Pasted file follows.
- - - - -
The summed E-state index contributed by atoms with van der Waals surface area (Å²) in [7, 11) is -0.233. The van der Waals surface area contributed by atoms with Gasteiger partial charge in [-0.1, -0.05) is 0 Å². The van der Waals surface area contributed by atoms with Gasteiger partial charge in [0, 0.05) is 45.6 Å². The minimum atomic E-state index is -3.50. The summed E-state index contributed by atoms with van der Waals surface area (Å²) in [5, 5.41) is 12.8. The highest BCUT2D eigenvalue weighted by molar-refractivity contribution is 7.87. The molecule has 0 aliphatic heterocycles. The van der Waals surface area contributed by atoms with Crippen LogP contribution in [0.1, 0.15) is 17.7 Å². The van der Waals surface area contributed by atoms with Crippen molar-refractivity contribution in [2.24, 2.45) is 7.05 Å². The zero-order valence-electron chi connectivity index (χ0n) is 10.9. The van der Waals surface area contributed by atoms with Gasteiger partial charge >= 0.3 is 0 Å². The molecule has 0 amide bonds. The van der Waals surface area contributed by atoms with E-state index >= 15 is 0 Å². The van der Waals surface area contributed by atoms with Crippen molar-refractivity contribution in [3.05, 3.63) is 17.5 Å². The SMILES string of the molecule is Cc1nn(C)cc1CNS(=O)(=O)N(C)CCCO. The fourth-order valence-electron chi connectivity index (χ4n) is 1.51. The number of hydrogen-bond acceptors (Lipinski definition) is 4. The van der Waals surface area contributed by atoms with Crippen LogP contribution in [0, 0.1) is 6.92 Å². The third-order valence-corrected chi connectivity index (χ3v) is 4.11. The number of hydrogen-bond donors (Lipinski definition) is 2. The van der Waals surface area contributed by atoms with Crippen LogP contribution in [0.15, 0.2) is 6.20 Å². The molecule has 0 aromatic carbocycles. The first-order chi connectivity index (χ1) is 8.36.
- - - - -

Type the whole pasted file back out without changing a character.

The summed E-state index contributed by atoms with van der Waals surface area (Å²) in [7, 11) is -0.233. The van der Waals surface area contributed by atoms with Gasteiger partial charge in [-0.1, -0.05) is 0 Å². The van der Waals surface area contributed by atoms with Gasteiger partial charge in [0, 0.05) is 45.6 Å². The minimum atomic E-state index is -3.50. The summed E-state index contributed by atoms with van der Waals surface area (Å²) in [5, 5.41) is 12.8. The highest BCUT2D eigenvalue weighted by molar-refractivity contribution is 7.87. The molecule has 0 aliphatic heterocycles. The van der Waals surface area contributed by atoms with Crippen LogP contribution in [0.1, 0.15) is 17.7 Å². The van der Waals surface area contributed by atoms with Crippen molar-refractivity contribution in [2.24, 2.45) is 7.05 Å². The zero-order valence-electron chi connectivity index (χ0n) is 10.9. The van der Waals surface area contributed by atoms with Gasteiger partial charge >= 0.3 is 0 Å². The molecule has 0 amide bonds. The van der Waals surface area contributed by atoms with E-state index >= 15 is 0 Å². The van der Waals surface area contributed by atoms with Crippen molar-refractivity contribution in [3.05, 3.63) is 17.5 Å². The SMILES string of the molecule is Cc1nn(C)cc1CNS(=O)(=O)N(C)CCCO. The fourth-order valence-electron chi connectivity index (χ4n) is 1.51. The number of hydrogen-bond acceptors (Lipinski definition) is 4. The van der Waals surface area contributed by atoms with Crippen LogP contribution in [0, 0.1) is 6.92 Å². The third-order valence-corrected chi connectivity index (χ3v) is 4.11. The number of hydrogen-bond donors (Lipinski definition) is 2. The van der Waals surface area contributed by atoms with Crippen LogP contribution in [0.15, 0.2) is 6.20 Å². The molecule has 0 aromatic carbocycles. The first-order chi connectivity index (χ1) is 8.36.